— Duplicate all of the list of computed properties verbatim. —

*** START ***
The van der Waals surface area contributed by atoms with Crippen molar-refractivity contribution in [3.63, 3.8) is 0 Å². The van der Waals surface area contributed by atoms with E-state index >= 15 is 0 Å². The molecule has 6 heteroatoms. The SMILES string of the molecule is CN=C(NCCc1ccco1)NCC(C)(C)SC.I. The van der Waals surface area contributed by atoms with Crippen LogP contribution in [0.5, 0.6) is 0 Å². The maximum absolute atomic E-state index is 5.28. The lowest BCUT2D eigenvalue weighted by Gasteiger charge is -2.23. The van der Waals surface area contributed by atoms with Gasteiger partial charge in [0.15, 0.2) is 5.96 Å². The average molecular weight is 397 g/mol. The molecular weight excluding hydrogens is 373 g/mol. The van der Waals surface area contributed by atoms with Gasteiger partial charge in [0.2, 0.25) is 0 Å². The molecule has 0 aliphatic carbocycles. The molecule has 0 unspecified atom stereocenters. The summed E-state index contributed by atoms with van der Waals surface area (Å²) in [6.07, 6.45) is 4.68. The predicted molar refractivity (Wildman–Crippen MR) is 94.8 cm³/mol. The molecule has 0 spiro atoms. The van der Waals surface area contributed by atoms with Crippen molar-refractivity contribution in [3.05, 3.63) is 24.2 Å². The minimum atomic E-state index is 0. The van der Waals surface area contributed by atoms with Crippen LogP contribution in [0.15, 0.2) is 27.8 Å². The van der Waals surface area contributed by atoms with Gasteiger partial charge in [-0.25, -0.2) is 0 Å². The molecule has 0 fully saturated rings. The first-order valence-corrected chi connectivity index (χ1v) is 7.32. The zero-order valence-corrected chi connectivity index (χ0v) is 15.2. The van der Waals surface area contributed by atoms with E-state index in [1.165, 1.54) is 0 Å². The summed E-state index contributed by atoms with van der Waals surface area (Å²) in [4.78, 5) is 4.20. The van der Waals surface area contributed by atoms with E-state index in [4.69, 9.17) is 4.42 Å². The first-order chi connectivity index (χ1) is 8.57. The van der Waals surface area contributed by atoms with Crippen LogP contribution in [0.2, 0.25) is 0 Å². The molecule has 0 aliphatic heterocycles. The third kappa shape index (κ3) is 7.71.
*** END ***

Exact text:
The van der Waals surface area contributed by atoms with Crippen molar-refractivity contribution in [3.63, 3.8) is 0 Å². The van der Waals surface area contributed by atoms with E-state index >= 15 is 0 Å². The molecule has 6 heteroatoms. The SMILES string of the molecule is CN=C(NCCc1ccco1)NCC(C)(C)SC.I. The van der Waals surface area contributed by atoms with Crippen LogP contribution in [0.5, 0.6) is 0 Å². The maximum absolute atomic E-state index is 5.28. The lowest BCUT2D eigenvalue weighted by Gasteiger charge is -2.23. The van der Waals surface area contributed by atoms with Gasteiger partial charge in [0.15, 0.2) is 5.96 Å². The average molecular weight is 397 g/mol. The molecular weight excluding hydrogens is 373 g/mol. The van der Waals surface area contributed by atoms with Gasteiger partial charge in [0.2, 0.25) is 0 Å². The molecule has 0 aliphatic carbocycles. The molecule has 0 unspecified atom stereocenters. The summed E-state index contributed by atoms with van der Waals surface area (Å²) in [6.07, 6.45) is 4.68. The predicted molar refractivity (Wildman–Crippen MR) is 94.8 cm³/mol. The molecule has 0 spiro atoms. The van der Waals surface area contributed by atoms with Crippen molar-refractivity contribution in [3.05, 3.63) is 24.2 Å². The minimum atomic E-state index is 0. The van der Waals surface area contributed by atoms with Crippen LogP contribution in [0.15, 0.2) is 27.8 Å². The van der Waals surface area contributed by atoms with Gasteiger partial charge in [-0.25, -0.2) is 0 Å². The molecule has 0 fully saturated rings. The first-order valence-corrected chi connectivity index (χ1v) is 7.32. The zero-order valence-corrected chi connectivity index (χ0v) is 15.2. The van der Waals surface area contributed by atoms with E-state index in [1.165, 1.54) is 0 Å². The summed E-state index contributed by atoms with van der Waals surface area (Å²) in [4.78, 5) is 4.20. The van der Waals surface area contributed by atoms with E-state index in [4.69, 9.17) is 4.42 Å². The first-order chi connectivity index (χ1) is 8.57. The van der Waals surface area contributed by atoms with Crippen LogP contribution in [0.2, 0.25) is 0 Å². The molecule has 0 aliphatic heterocycles. The third kappa shape index (κ3) is 7.71.